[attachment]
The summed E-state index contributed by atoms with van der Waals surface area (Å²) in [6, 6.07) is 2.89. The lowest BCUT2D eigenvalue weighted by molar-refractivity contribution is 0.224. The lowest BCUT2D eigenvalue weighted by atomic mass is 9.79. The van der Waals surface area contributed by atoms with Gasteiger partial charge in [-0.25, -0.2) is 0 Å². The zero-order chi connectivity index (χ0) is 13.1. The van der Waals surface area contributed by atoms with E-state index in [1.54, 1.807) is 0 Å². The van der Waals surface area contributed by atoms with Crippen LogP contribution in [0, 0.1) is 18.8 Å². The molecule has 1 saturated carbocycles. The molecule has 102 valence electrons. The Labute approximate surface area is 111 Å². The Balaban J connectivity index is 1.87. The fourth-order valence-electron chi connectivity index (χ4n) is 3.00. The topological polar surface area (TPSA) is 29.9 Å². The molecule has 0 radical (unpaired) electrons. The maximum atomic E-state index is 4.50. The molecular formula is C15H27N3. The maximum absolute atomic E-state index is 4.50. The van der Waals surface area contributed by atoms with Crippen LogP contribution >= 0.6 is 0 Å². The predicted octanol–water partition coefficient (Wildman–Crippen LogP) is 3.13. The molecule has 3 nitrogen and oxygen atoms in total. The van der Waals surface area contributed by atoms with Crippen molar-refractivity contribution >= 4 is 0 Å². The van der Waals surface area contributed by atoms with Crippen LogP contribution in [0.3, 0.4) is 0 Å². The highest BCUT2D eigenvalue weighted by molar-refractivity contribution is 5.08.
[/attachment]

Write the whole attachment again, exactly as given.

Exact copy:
The summed E-state index contributed by atoms with van der Waals surface area (Å²) in [6, 6.07) is 2.89. The lowest BCUT2D eigenvalue weighted by molar-refractivity contribution is 0.224. The lowest BCUT2D eigenvalue weighted by atomic mass is 9.79. The van der Waals surface area contributed by atoms with Gasteiger partial charge in [-0.25, -0.2) is 0 Å². The zero-order chi connectivity index (χ0) is 13.1. The van der Waals surface area contributed by atoms with E-state index in [1.54, 1.807) is 0 Å². The van der Waals surface area contributed by atoms with Crippen LogP contribution in [0, 0.1) is 18.8 Å². The molecule has 1 saturated carbocycles. The molecule has 102 valence electrons. The Labute approximate surface area is 111 Å². The Balaban J connectivity index is 1.87. The fourth-order valence-electron chi connectivity index (χ4n) is 3.00. The topological polar surface area (TPSA) is 29.9 Å². The molecule has 0 radical (unpaired) electrons. The maximum atomic E-state index is 4.50. The molecular formula is C15H27N3. The maximum absolute atomic E-state index is 4.50. The van der Waals surface area contributed by atoms with Crippen LogP contribution >= 0.6 is 0 Å². The predicted octanol–water partition coefficient (Wildman–Crippen LogP) is 3.13. The molecule has 3 nitrogen and oxygen atoms in total. The van der Waals surface area contributed by atoms with Crippen molar-refractivity contribution >= 4 is 0 Å². The van der Waals surface area contributed by atoms with Crippen LogP contribution in [0.3, 0.4) is 0 Å². The highest BCUT2D eigenvalue weighted by molar-refractivity contribution is 5.08.